Of all the different types of personal debt that Canadians deal with, owing taxes to the Canada Revenue Agency (CRA) seems to cause the greatest concern. While the government is, for the most part, treated as another creditor in consumer debt solutions, such as a consumer proposal or personal bankruptcy, CRA does have additional collection powers, granted to it under our tax laws.
As licensed insolvency trustees, one of the first things we advise a debtor is not to fall behind in filing your tax returns. Whether you can pay131 what you owe or not, you should file your return before the deadline to avoid additional filing penalties.
What Can CRA Do?
Often, CRA will collect tax money owed by garnishing your pay cheque or by putting a freeze on your bank account. While other creditors can also garnish your wages, CRA unlike others, does not require a court order to do so.
If you are self-employed, CRA has to the option to send a notice to the company or companies that contract your services, and garnish your contract payments at source.
CRA has the statutory right to register a lien on your house. They will also continue to charge penalties and interest until the debt is paid back in full. It is important to note that once CRA registers a lien on your home, this lien cannot be discharged by filing a consumer proposal or bankruptcy. If you find yourself in a position where you think that CRA may register a lien on your property, it is a good idea to seek out a Licensed Insolvency Trustee such as Spergel to get advice.
Can I Negotiate My Tax Debt with the Government?
Generally, it is not advisable to negotiate directly with CRA to try to reduce your debt size. Agents at CRA do not have the authority to accept a reduced amount. There is a Taxpayer Relief program that allows for the reduction of penalties and interest in some cases, including natural disasters, deaths, health problems, financial hardships and mistakes made by the CRA.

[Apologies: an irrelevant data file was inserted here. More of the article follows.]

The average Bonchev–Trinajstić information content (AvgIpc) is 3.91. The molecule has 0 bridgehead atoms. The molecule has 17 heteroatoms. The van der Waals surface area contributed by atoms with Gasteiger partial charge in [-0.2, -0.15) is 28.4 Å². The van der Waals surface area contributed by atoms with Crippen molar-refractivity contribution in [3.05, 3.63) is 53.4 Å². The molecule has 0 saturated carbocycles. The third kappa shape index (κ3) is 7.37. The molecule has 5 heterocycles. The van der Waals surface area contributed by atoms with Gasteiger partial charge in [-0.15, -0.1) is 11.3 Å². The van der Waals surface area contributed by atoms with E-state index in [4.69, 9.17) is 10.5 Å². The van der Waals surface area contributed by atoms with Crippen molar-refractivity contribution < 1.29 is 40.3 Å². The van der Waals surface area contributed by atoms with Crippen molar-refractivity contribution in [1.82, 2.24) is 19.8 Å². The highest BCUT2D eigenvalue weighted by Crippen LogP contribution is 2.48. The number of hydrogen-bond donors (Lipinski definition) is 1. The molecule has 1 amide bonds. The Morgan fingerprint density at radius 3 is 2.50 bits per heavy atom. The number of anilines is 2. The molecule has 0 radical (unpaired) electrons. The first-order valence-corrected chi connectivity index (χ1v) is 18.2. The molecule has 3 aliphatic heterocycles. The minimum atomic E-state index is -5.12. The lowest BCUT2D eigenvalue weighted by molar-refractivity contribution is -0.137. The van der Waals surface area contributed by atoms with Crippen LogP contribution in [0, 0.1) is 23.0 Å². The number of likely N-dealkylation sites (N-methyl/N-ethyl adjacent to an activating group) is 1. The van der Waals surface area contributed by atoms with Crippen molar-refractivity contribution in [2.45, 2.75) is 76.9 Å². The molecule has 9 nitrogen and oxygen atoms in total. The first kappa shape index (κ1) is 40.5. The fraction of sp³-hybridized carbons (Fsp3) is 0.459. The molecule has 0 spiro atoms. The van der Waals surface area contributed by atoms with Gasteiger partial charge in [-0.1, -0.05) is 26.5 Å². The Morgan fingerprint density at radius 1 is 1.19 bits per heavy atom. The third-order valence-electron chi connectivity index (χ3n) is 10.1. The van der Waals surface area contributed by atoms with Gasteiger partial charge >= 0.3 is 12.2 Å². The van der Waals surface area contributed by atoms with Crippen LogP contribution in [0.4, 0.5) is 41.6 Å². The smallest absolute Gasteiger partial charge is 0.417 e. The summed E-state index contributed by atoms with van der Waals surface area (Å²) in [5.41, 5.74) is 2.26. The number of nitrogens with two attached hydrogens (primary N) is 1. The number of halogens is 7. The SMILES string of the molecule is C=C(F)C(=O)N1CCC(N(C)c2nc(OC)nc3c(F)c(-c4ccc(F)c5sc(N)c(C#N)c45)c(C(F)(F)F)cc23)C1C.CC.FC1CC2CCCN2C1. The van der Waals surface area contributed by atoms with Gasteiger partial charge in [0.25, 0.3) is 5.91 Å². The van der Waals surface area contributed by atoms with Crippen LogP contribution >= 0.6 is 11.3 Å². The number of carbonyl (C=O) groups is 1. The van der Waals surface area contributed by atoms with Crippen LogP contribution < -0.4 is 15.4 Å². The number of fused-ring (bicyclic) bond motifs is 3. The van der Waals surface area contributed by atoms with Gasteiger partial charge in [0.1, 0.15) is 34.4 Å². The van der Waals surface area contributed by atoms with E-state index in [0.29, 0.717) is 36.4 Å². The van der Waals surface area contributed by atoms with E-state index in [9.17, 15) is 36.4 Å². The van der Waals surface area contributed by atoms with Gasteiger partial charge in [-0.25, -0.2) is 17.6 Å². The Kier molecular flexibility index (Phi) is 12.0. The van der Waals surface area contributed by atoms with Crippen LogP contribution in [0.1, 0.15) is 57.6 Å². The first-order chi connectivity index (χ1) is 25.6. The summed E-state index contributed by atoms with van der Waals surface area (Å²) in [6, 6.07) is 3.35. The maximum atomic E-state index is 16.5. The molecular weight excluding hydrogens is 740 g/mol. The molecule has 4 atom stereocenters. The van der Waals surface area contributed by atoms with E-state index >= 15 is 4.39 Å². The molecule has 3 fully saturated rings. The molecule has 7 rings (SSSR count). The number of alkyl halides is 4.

However, applying for Tax Relief is a formal process that usually requires professional help to complete properly.
Try to Renegotiate Your Repayment Terms
With tax debt, if you try to renegotiate your repayment terms directly with CRA by proving how much can afford to pay on a monthly basis. You will likely receive a questionnaire asking you to account for your monthly expenses.
Your debt will have to be paid in full, and whether or not you get relief from penalties and interest is up to CRA.
Seek Legal Protection from Tax Debt Collection
If you cannot pay your tax debt, then you would be wise to seek out the counsel of a Licensed Insolvency Trustee, such as Spergel, to protect your wages and assets through filing either a consumer proposal or personal bankruptcy.
A consumer proposal may allow you to settle your debt for less that the full amount owed. In a consumer proposal, all creditors, including the government, are presented the same proposal offer – usually a better recovery than they would receive through the bankruptcy process.
With a consumer proposal, your creditors have 45 days to vote on the proposal offer presented. If need be, your Licensed Insolvency Trustee can present counter offers to your creditors on your behalf to have the proposal accepted. If creditors representing more than half the value your debt accept the proposal, they all are bound by it, including CRA.
If CRA is your single largest creditor and has the controlling vote in such a negotiation, you may have to meet with them to work out the proposal terms. They will require that all your outstanding tax returns are filed, that you have sufficient income to make your payments and that you make installments on your current taxes, so you do not fall further behind in the next year.
Filing for Bankruptcy to Cope with Tax Debt
If you are unable to negotiate a tax debt settlement or consumer proposal, filing for bankruptcy is the last option to eliminate your tax debt. Income tax and HST/GST debts are covered in a bankruptcy and eliminated upon discharge.
If you owe CRA more than $200,000 for personal income tax debt and that amount represents 75% or more of your unsecured debts, then you are not eligible for an automatic discharge from bankruptcy. You will have to attend a discharge hearing in court during which your discharge may be made conditional on certain duties.
Dealing with tax debt is a complicated matter and requires the expertise of an experienced Licensed Insolvency Trustee to best advise you on your options.
Contact us today, at Spergel, for a free consultation, so we can review your particular circumstances and set you on the road to true tax relief.